The model-work is, of course, enchanting throughout, and again all of the papers at our conference very much demonstrated the incredible influence that Harryhausen’s creations have had over the popular imagination. Everyone remembers Talos and the fighting skeletons, although I must confess to feeling a little underwhelmed by the Hydra. I get how difficult and impressive it is to animate a creature with nine heads and two tails – but the unique selling point of a Hydra is that if you cut off one of its heads, another one grows back in its place. Jason doesn’t cut off a single head, simply stabbing it in the heart instead, which felt like a bit of a cheat. In the end, though, my absolute favourite creature in the film is not an animated model, but the giant Triton who holds apart the Clashing Rocks so that Jason and his crew can sail between them.

I simply can’t imagine a better depiction of a sea-god than this. I love the rivers of water cascading from his greying hair; his chubby yet supernaturally strong body; his slow-motion movements; the sheer elemental power with which he wrenches back the rocks; and the real feeling of weight as he plunges back down beneath the waves afterwards. He conveys the raw, unpolished, untameable power of the sea really effectively – and I think it adds a great deal to this impression that he doesn’t talk like the other gods, but simply turns up, demonstrates his brute strength, nods and vanishes again. Rather sadly, I found while looking for images of him that the actor who turned in this brilliant performance is not only uncredited in the final film, but now not even reliably identified. But whoever you are or were, Triton man, thank you for your most fantastic sea-god.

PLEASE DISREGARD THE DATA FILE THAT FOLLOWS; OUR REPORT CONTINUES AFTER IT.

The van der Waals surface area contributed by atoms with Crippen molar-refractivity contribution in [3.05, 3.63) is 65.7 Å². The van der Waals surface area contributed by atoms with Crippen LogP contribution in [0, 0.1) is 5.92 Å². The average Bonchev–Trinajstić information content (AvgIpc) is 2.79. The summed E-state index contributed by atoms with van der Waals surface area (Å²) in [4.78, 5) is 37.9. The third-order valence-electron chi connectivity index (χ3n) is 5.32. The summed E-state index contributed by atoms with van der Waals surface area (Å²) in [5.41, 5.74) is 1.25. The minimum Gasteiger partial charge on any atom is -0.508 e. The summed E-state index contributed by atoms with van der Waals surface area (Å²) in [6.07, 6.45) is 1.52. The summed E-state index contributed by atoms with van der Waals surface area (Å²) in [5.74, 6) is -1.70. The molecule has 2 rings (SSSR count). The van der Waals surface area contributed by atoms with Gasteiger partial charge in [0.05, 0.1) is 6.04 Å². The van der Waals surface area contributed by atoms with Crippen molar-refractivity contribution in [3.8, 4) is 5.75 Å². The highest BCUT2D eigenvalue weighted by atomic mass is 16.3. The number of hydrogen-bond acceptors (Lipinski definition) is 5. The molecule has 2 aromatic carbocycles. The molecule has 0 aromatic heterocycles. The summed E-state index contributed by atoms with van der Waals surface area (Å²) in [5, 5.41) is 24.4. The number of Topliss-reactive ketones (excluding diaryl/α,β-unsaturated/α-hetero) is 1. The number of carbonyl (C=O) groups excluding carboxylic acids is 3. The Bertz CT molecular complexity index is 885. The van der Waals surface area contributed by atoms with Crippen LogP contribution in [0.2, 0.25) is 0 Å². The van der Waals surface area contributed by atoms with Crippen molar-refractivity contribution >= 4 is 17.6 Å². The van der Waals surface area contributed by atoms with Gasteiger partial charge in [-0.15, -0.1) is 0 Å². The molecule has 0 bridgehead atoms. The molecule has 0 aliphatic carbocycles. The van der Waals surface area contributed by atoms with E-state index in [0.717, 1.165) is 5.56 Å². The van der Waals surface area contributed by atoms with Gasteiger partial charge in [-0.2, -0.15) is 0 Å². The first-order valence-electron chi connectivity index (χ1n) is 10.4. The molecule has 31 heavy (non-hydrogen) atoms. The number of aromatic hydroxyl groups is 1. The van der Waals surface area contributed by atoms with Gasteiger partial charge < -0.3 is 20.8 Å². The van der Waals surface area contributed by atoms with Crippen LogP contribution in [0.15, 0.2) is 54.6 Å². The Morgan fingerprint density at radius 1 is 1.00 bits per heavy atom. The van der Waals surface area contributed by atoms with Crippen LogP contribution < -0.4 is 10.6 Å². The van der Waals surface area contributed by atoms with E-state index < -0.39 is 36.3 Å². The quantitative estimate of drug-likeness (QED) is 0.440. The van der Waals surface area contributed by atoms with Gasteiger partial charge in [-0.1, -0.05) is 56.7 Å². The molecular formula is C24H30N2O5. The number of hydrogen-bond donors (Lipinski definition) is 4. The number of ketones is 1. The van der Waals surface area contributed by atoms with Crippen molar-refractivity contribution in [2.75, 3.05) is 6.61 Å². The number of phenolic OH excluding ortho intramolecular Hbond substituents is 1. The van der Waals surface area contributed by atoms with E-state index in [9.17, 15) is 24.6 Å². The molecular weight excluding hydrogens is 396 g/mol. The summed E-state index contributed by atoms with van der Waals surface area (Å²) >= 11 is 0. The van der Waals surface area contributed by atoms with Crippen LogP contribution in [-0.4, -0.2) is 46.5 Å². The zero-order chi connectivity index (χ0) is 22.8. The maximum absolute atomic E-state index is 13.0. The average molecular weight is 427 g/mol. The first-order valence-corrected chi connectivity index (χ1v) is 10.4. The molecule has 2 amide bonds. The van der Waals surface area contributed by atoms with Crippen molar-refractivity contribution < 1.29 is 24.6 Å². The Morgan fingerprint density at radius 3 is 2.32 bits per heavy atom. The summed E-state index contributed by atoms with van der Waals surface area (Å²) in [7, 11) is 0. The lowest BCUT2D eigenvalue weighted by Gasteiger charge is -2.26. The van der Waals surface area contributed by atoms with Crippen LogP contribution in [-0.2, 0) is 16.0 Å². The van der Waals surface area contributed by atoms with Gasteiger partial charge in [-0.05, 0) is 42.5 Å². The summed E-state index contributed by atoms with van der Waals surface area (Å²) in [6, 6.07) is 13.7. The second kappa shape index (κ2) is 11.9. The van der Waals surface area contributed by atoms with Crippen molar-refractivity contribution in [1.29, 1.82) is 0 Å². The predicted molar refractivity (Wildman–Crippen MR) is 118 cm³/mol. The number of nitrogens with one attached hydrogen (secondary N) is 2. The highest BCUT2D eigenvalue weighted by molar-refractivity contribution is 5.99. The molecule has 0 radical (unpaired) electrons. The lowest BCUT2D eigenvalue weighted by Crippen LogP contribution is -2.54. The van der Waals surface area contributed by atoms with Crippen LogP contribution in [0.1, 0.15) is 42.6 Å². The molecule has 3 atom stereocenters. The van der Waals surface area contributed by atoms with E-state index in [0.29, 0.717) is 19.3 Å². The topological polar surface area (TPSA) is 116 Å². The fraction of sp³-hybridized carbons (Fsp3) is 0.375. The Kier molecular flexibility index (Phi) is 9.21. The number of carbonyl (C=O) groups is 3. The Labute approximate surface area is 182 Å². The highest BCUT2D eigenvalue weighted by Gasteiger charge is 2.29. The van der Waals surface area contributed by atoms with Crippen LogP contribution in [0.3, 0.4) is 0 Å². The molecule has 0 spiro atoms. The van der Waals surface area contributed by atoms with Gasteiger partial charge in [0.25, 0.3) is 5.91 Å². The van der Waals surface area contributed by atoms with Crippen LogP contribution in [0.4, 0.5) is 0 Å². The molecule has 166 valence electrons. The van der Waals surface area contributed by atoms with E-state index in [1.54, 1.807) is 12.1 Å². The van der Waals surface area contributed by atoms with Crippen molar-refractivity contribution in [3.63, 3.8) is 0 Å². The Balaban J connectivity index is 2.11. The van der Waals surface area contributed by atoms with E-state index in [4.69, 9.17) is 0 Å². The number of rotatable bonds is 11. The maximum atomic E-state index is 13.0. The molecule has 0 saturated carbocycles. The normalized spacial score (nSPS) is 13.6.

Posted in classical receptions, films, greek mythology, ray harryhausen, reviews | 4 Comments »

20 Million Miles to Earth (1957), dir. Nathan Juran

Posted by weavingsandunpickings on November 27, 2011

Two weeks ago, I helped to run a conference entitled Animating Antiquity on the interplay between the Classical tradition and the films of Ray Harryhausen. In order to get myself in the right mood beforehand, I watched or rewatched a couple of his films in the days before the conference. 20 Million Miles to Earth was one I hadn’t seen before, but was recommended to me by a couple of people on the grounds that it features an enormous alien creature on the rampage in Rome. Fantastic!

In basic terms, it’s a ‘monster on the loose’ film, of which Harryhausen had already done a few – e.g. The Beast from 20,000 Fathoms and It Came from Beneath the Sea. He clearly enjoyed them, as they gave him the chance both to pay tribute to one of his major inspirations, the 1933 King Kong, and to indulge a passion for destroying things in spectacular fashion on-screen which he often talks about in his interviews. But this one developed in a new direction by using a European setting – something which Tony Keen has rightly pointed out to me was clearly very popular in this period, and apparently also a reflection of Harryhausen’s growing personal interest in the European film industry, cemented by a move to the UK in 1960.

The ‘monster’ in this particular case is from Venus, and gets a very sympathetic treatment, entirely in line with Harryhausen’s consistent statement that he actually thinks of his models as ‘creatures’ rather than ‘monsters’. It has been brought to Earth against its will from Venus (hence the ’20 Million Miles to Earth’ of the title), only becomes ‘monstrous’ (in the sense of incredibly large) because of the effects of Earth’s atmosphere on its physiology, and is portrayed as merely curious about its surroundings and trying to survive amongst them until it is provoked into violence by people attacking it. Much as with King Kong, we are encouraged to feel sympathy for it, and this makes the whole film a great deal more captivating than it would otherwise have been.